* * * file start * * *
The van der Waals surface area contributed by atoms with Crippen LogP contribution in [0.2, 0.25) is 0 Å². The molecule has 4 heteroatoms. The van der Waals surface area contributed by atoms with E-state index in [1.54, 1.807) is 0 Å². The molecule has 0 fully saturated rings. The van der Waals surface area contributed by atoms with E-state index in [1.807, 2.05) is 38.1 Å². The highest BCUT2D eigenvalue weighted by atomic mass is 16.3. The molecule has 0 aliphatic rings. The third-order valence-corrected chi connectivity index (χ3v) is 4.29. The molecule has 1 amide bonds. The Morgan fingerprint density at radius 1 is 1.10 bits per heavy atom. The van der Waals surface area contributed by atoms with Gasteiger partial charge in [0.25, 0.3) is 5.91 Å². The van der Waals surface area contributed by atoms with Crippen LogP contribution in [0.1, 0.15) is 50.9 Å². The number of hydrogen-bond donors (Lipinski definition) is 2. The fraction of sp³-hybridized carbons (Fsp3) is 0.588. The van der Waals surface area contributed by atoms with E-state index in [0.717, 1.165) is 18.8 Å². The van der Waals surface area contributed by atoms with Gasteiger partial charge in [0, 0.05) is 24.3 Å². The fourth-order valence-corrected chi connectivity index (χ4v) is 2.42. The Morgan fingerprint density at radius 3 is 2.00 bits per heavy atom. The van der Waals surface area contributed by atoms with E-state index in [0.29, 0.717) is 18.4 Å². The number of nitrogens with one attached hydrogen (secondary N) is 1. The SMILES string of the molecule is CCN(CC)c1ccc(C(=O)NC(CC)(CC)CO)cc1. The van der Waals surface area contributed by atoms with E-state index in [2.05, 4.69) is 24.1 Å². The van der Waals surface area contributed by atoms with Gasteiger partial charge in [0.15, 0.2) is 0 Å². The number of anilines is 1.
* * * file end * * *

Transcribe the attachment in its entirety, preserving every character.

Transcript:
The van der Waals surface area contributed by atoms with Crippen LogP contribution in [0.2, 0.25) is 0 Å². The molecule has 4 heteroatoms. The van der Waals surface area contributed by atoms with E-state index in [1.54, 1.807) is 0 Å². The molecule has 0 fully saturated rings. The van der Waals surface area contributed by atoms with E-state index in [1.807, 2.05) is 38.1 Å². The highest BCUT2D eigenvalue weighted by atomic mass is 16.3. The molecule has 0 aliphatic rings. The third-order valence-corrected chi connectivity index (χ3v) is 4.29. The molecule has 1 amide bonds. The Morgan fingerprint density at radius 1 is 1.10 bits per heavy atom. The van der Waals surface area contributed by atoms with Gasteiger partial charge in [0.25, 0.3) is 5.91 Å². The van der Waals surface area contributed by atoms with Crippen LogP contribution in [0.1, 0.15) is 50.9 Å². The number of hydrogen-bond donors (Lipinski definition) is 2. The fraction of sp³-hybridized carbons (Fsp3) is 0.588. The van der Waals surface area contributed by atoms with E-state index in [0.717, 1.165) is 18.8 Å². The van der Waals surface area contributed by atoms with Gasteiger partial charge in [0, 0.05) is 24.3 Å². The fourth-order valence-corrected chi connectivity index (χ4v) is 2.42. The Morgan fingerprint density at radius 3 is 2.00 bits per heavy atom. The van der Waals surface area contributed by atoms with E-state index in [0.29, 0.717) is 18.4 Å². The number of nitrogens with one attached hydrogen (secondary N) is 1. The SMILES string of the molecule is CCN(CC)c1ccc(C(=O)NC(CC)(CC)CO)cc1. The van der Waals surface area contributed by atoms with E-state index in [2.05, 4.69) is 24.1 Å². The van der Waals surface area contributed by atoms with Gasteiger partial charge in [0.15, 0.2) is 0 Å². The number of anilines is 1.